It's finally time that the US Department of Justice (DoJ) has charged three Russian FSB officers and a programmer that worked for a Russian military research institute. The past attacks were against industrial control systems (ICS) operated by critical infrastructure providers.
Each of the attacks involve the 2017 Triton malware that was designed to infect safety instrumented system (SIS) controllers made by Schneider Electric's Triconex division. In the 2013 attack, Havex remote access Trojan that included a module to map supervisory control and data acquisition (SCADA) on networks. These malware threats were used against energy sector organizations including oil, gas, – which a lot of us are not liking right now due to the prices of something we all need – nuclear power plants, and power transmission companies.
While these threats were attributed by security researchers in the past to Russian state-sponsored groups, this is the first time when individuals directly linked to Russian government agencies or organizations are named in relation to the attacks.
The Triton indictment
The US charged Evgeny Viktorovich Gladkikh, a 36-year-old programmer working for the Russian Central Scientific Research Institute of Chemistry and Mechanics (TsNIIKhM), for his role in a campaign meant to hack into oil refineries around the world, including the US At least one of those attacks resulted in the successful deployment of the Triton malware, which was developed at TsNIIKhM, one of Russia's oldest state research centers that works under the country's Ministry of Defense and specializes in creating new advanced weapons for use in space warfare and cyber operations, the unsealed indictment says.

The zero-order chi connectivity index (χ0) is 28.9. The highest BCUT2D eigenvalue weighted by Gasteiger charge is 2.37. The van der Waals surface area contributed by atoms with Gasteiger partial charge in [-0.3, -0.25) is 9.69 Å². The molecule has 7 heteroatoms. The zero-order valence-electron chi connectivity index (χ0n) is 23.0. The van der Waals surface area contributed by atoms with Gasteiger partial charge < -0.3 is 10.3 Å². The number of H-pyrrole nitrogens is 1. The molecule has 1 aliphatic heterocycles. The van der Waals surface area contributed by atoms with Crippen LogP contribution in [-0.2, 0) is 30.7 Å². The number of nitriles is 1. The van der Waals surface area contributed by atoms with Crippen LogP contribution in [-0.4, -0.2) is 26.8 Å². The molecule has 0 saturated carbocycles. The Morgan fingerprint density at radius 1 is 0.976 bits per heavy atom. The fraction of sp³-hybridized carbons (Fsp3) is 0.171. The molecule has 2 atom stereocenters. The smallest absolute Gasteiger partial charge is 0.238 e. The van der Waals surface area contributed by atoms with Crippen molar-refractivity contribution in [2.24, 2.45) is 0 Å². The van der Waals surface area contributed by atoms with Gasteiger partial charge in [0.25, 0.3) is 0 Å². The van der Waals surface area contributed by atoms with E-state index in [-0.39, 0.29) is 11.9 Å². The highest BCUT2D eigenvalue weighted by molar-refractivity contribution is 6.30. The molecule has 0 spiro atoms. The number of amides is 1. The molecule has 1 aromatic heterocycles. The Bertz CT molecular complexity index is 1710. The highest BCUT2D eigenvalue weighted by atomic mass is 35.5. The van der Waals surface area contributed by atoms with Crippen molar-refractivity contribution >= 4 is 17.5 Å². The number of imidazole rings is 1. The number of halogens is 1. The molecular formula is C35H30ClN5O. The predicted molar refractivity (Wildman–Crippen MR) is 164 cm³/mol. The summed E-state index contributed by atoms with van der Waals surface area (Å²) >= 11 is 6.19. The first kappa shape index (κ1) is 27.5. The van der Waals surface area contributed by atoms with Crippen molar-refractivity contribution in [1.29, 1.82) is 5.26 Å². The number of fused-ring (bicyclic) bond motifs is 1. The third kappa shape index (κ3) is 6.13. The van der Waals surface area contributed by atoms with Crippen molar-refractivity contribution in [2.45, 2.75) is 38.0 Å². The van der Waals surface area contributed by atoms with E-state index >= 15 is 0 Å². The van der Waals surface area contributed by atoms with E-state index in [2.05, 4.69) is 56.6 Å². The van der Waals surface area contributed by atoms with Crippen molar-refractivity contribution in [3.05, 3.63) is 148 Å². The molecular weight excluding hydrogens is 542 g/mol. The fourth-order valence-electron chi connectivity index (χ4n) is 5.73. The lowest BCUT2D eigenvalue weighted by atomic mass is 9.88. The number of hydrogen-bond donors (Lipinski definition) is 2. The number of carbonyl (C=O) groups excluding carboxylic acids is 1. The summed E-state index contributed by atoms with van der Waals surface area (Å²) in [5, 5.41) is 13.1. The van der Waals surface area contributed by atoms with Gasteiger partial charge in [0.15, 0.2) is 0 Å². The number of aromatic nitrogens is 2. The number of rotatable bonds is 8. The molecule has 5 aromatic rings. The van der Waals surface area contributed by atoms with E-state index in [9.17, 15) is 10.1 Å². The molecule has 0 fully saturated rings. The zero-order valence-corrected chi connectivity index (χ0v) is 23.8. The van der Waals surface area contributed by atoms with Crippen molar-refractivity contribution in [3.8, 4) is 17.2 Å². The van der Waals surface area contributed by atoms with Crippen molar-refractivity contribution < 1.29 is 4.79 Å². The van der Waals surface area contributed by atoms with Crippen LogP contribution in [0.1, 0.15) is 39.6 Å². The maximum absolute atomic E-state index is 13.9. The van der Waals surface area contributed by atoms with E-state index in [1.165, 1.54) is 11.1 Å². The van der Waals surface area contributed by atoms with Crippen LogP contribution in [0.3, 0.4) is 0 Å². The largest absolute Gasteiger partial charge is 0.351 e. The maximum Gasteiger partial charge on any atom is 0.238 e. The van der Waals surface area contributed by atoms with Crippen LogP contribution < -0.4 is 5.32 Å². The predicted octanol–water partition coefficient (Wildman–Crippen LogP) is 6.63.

While the indictment doesn't name the country or company where the Triton malware was successfully deployed, referring to the organization as "victim company 1," security researchers believe it's Saudi Arabia's Petro Rabigh. The 2017 incident led to the discovery of the Triton malware after a glitch in the malware's code after being deployed on Triconex SIS controllers at the refinery triggered two safety shutdown events.
The indictment notes that Gladkikh was directly involved in the attack, planting backdoors on machines inside the organization's network, familiarizing himself with organization's safety logs, the results of past safety exercises and the planned response, the software versions used on logging servers and exact model and features of the Triconex SIS devices. He was also directly responsible for deploying the Triton malware on the organization's SIS devices that were connected to computer machines that he backdoored. These machines were part of the organization's distributed control system (DCS) and one of them controlled sensitive physical processes that involved sulfur recovery and burner management. Improper operation of these systems could have led to the release of toxic gasses or explosions.
The prosecutors believe the goal of Gladkikh and his co-conspirators was to use the Triton malware to cause physical damage or catastrophic failures at the refinery by altering the safety operating parameters while making it seem to operators that everything was normal. Instead, the malware configuration inadvertently triggered faults in the SIS devices triggering their safety shutdown protocol, which gave the attack away and ultimately led to the discovery of the Triton malware.